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Old 12-14-2009, 12:59 PM   #5
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I must agree here, if i hit 10reps then i feel bad lol, actually im intentionally staying under 5 reps, but that is hard for me to do with squats and dead lifts
I hope you didn't take my post the wrong way. I hate to sound like I'm lecturing. Often times when I see hypertrophy discussions and routines together, it is someone trying to promote a certain school of training.

"For X Hypertrophy, do this!"

"For Y Hypertrophy, do that!"

"Combine my approach and angels will trumpet and praise!"

It generally leads to an over-complication of routines, especially for younger trainees.

Regarding rep ranges, I simply HATE higher rep sets. It's not because low rep sets make me feel big and strong. I just feel like if I do a set of 15 reps, the first 10 are all fluff. Unless of course it's GVT.
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Old 12-14-2009, 01:03 PM   #6
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Here's a good post on the subject:

Quote:
Myofibrillar hypertrophy, mostly contractile material, is responsible for most of your growth. It's still unclear how much sarcoplasm can actually grow AFAIK. Working at high rep ranges (12-20) will stimulate relatively little hyperthrophy, mostly sarcoplasmic. Most bodybuilders use rep ranges of 6-12, because that's where, generally speaking, most of the hypertrophy results from.

However, it's not all about the rep range. Total volume is much more important. You need to not only stimulate, but only fatigue the muscle fibers. But stimulation increases by increasing the intensity (%1RM). Then there is Time Under Tension (TUT), which is at least as important as number of reps (reps x rep cadence). To make matters even more dynamic, there are two types of muscle fibers: slow (I) and fast (IIa/b) twitch.

Another important aspect is periodization. You can't keep stimulating the highest bang for your buck aspects (TUT, volume) of training, because your body adapts to the stressors placed on it. You'll need to find different ways to stress your body each period.

That's the tip of the iceberg, but I hope you catch my drift: it's not as linear as 7 reps => highest sarcomere stimulation => most hypertrophy.
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Old 12-14-2009, 01:26 PM   #7
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My comments on these quotes:

Quote:
Total volume is much more important. You need to not only stimulate, but only fatigue the muscle fibers
BUT, over-working muscles has been proven to be ineffective for naturals. Hench, the reason I brought up my initial caveat several posts back.

One of the ways I believe muscle fatigue best works for naturals is training density - or limiting rest between sets. This can be done with Hepburn style cluster training, or with Max Stim style rests, or with DC style rest-pause.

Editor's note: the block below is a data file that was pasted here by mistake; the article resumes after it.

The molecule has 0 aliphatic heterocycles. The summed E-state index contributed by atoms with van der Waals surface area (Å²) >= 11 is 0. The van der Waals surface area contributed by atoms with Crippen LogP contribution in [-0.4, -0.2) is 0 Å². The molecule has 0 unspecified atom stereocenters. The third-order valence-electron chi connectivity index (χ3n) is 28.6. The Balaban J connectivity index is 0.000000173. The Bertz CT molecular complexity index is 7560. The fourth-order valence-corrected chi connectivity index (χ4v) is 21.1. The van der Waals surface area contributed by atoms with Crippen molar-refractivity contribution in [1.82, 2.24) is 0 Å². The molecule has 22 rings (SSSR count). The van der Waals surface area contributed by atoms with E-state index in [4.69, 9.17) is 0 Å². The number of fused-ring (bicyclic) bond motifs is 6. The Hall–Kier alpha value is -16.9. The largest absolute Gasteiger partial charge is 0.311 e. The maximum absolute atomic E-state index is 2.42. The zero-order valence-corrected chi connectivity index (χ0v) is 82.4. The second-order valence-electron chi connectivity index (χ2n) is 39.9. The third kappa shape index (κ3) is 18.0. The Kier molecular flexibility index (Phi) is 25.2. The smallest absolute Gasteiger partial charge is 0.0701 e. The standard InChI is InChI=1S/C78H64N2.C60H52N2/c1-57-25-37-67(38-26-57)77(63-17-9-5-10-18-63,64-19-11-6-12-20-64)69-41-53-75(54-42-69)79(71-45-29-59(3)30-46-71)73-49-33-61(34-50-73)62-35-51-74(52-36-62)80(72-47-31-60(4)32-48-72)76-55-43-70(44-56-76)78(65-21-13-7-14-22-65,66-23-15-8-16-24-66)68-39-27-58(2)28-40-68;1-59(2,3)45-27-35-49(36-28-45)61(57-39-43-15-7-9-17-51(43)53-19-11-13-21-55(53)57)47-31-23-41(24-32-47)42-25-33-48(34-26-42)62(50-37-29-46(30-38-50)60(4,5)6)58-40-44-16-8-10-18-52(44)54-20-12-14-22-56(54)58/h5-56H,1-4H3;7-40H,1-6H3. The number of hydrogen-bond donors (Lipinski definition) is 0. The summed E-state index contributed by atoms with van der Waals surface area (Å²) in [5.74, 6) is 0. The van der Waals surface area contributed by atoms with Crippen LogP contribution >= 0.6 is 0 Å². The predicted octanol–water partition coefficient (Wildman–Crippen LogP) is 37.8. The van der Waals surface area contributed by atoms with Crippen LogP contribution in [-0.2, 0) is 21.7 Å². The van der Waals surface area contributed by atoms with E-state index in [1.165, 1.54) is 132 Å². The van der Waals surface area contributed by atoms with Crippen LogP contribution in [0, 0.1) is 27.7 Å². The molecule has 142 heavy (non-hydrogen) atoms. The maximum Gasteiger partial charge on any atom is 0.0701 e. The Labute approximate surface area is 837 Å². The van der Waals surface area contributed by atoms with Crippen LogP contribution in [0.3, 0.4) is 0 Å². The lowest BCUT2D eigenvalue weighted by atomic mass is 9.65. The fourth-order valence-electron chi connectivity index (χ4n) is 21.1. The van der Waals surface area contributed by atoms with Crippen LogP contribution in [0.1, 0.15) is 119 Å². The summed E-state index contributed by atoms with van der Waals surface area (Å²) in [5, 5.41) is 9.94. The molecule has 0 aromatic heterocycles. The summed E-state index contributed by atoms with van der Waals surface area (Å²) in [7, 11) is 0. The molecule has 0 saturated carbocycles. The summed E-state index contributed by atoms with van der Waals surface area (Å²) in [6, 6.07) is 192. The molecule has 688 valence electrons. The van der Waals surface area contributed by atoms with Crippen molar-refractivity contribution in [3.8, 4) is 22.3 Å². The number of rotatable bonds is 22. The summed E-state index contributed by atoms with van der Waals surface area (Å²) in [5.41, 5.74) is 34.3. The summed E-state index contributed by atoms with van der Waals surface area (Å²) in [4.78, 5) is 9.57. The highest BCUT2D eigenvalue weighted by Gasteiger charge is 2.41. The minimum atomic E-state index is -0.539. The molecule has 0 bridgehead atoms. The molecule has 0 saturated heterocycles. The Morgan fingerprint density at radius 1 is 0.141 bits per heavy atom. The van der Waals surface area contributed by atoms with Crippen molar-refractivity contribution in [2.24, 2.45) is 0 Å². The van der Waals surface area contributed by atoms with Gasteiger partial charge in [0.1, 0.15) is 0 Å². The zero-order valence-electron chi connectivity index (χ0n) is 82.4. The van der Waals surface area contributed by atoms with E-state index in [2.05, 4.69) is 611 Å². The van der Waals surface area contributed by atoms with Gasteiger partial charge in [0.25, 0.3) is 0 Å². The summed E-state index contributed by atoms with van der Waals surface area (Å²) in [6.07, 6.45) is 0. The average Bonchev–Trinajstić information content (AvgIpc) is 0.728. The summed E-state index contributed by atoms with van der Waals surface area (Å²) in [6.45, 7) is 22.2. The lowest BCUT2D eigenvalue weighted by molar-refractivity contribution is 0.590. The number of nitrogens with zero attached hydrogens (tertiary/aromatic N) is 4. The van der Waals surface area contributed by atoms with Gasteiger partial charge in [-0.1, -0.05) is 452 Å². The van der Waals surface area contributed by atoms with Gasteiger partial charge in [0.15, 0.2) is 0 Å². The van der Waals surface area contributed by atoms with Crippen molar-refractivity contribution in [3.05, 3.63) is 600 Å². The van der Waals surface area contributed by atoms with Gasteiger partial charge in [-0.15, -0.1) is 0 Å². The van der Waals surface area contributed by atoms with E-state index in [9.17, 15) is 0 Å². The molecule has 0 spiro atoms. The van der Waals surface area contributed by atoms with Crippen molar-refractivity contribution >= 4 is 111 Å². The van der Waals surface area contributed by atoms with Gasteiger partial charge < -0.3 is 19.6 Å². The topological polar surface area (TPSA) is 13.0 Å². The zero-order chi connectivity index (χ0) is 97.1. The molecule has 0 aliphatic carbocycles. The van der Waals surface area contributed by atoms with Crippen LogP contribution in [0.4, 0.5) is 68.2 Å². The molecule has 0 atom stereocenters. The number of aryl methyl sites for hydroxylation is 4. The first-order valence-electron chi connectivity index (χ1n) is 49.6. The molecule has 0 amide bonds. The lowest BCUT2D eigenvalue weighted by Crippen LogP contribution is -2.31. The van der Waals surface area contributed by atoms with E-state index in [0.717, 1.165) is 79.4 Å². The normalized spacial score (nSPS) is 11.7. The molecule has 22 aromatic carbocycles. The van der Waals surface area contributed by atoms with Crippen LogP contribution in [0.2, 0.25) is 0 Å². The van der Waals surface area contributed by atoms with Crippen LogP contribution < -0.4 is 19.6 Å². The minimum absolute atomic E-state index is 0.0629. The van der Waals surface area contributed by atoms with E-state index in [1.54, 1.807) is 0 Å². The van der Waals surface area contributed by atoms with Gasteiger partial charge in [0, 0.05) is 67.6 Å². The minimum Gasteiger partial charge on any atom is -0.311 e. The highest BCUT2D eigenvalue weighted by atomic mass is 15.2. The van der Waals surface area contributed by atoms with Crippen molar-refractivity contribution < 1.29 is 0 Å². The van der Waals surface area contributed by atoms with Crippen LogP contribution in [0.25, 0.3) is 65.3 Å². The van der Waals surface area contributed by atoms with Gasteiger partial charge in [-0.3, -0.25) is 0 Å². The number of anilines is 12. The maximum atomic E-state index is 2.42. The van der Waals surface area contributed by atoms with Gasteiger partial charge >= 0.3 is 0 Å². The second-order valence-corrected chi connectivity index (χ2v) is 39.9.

But fatigue can come from any training style. If a natural takes 5 minutes between sets of curls, he is on the slow track to gains.

A natural has to get in, hit it hard, and get out.

Quote:
Another important aspect is periodization. You can't keep stimulating the highest bang for your buck aspects (TUT, volume) of training, because your body adapts to the stressors placed on it. You'll need to find different ways to stress your body each period.
Periodization is highly overrated for non-strength sport athletes like bodybuilders. Why? Most times it's misguided. A natural believes gains have stopped do to whatever reason, when in actuality gains have slowed from natural limits.

I am not saying that cyclical intensity is bad. But 9 times out of 10 it isn't needed. Advanced bodybuilders who toss more weight usually have their own methods of dealing with constant heavy poundages. Me, I do less volume.

Sure, the body adapts. But when you're a natural that's gained 25 pounds of muscle in 18-24 months, and gains slow to 2 pounds per year, all the crazy kung-fu training maneuvers under the sun won't change reality.

Is it better to stick with straight weight progression at this point, or should you go all crazy with slo-mo, negatives, bim, bam walla, walla, bling blang, whoop-te-do horseshit?

At that point, as I've stated, does it matter? Do what you want to do. By then you'll know what works best for you anyway. I've talked with dozens and dozens of natural pros this year, and they ALL train differently. Some train 3 hours a day, and some like Layne Norton. Some do Heavy Duty, and most do yada, yada 5 day splits. What does this reveal? That long term effort trumps everything.

I really believe you're better off working harder then getting all complicated.

I love mixed-training aka powerbuilding. I do it, and have for 2 years now. It didn't build the muscle I have today, but mentally it is challenging.

And I am going to say something that is VERY controversial at this point.